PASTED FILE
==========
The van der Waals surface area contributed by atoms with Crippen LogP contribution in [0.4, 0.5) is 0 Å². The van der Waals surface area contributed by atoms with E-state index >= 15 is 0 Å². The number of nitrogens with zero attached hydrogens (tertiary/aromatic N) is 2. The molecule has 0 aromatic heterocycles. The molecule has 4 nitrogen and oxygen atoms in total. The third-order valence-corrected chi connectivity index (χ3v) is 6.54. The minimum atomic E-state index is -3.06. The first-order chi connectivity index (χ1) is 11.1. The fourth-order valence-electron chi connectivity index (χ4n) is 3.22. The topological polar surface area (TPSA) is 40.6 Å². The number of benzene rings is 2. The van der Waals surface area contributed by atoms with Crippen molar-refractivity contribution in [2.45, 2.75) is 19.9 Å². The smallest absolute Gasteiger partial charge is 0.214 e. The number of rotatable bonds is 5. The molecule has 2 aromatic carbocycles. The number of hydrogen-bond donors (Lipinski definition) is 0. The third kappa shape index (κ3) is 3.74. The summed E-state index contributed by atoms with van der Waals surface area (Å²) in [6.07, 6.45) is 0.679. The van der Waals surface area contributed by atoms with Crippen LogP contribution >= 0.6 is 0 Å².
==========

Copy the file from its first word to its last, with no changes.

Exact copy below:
The van der Waals surface area contributed by atoms with Crippen LogP contribution in [0.4, 0.5) is 0 Å². The van der Waals surface area contributed by atoms with E-state index >= 15 is 0 Å². The number of nitrogens with zero attached hydrogens (tertiary/aromatic N) is 2. The molecule has 0 aromatic heterocycles. The molecule has 4 nitrogen and oxygen atoms in total. The third-order valence-corrected chi connectivity index (χ3v) is 6.54. The minimum atomic E-state index is -3.06. The first-order chi connectivity index (χ1) is 11.1. The fourth-order valence-electron chi connectivity index (χ4n) is 3.22. The topological polar surface area (TPSA) is 40.6 Å². The number of benzene rings is 2. The van der Waals surface area contributed by atoms with Crippen molar-refractivity contribution in [2.45, 2.75) is 19.9 Å². The smallest absolute Gasteiger partial charge is 0.214 e. The number of rotatable bonds is 5. The molecule has 2 aromatic carbocycles. The number of hydrogen-bond donors (Lipinski definition) is 0. The third kappa shape index (κ3) is 3.74. The summed E-state index contributed by atoms with van der Waals surface area (Å²) in [6.07, 6.45) is 0.679. The van der Waals surface area contributed by atoms with Crippen LogP contribution >= 0.6 is 0 Å².